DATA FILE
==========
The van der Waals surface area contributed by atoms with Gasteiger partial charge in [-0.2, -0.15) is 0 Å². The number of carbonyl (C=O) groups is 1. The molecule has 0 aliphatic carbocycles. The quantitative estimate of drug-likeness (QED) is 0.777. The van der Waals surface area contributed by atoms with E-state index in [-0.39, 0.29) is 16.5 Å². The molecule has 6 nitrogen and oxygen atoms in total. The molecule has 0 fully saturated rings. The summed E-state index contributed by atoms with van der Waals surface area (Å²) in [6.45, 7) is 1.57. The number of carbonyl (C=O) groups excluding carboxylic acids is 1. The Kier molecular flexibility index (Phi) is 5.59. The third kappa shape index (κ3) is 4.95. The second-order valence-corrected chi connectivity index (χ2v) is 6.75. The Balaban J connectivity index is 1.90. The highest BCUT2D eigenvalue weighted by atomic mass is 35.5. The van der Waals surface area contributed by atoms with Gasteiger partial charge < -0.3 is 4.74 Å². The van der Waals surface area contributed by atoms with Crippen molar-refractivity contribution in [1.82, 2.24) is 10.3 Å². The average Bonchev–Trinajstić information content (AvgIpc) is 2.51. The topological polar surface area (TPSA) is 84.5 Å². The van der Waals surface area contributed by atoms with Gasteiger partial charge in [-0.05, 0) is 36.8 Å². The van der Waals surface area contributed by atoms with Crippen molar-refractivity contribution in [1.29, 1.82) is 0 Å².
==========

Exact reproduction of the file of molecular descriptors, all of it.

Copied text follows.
The van der Waals surface area contributed by atoms with Gasteiger partial charge in [-0.2, -0.15) is 0 Å². The number of carbonyl (C=O) groups is 1. The molecule has 0 aliphatic carbocycles. The quantitative estimate of drug-likeness (QED) is 0.777. The van der Waals surface area contributed by atoms with E-state index in [-0.39, 0.29) is 16.5 Å². The molecule has 6 nitrogen and oxygen atoms in total. The molecule has 0 fully saturated rings. The summed E-state index contributed by atoms with van der Waals surface area (Å²) in [6.45, 7) is 1.57. The number of carbonyl (C=O) groups excluding carboxylic acids is 1. The Kier molecular flexibility index (Phi) is 5.59. The third kappa shape index (κ3) is 4.95. The second-order valence-corrected chi connectivity index (χ2v) is 6.75. The Balaban J connectivity index is 1.90. The highest BCUT2D eigenvalue weighted by atomic mass is 35.5. The van der Waals surface area contributed by atoms with Gasteiger partial charge < -0.3 is 4.74 Å². The van der Waals surface area contributed by atoms with Crippen molar-refractivity contribution in [1.82, 2.24) is 10.3 Å². The average Bonchev–Trinajstić information content (AvgIpc) is 2.51. The topological polar surface area (TPSA) is 84.5 Å². The van der Waals surface area contributed by atoms with Gasteiger partial charge in [-0.05, 0) is 36.8 Å². The van der Waals surface area contributed by atoms with Crippen molar-refractivity contribution in [1.29, 1.82) is 0 Å².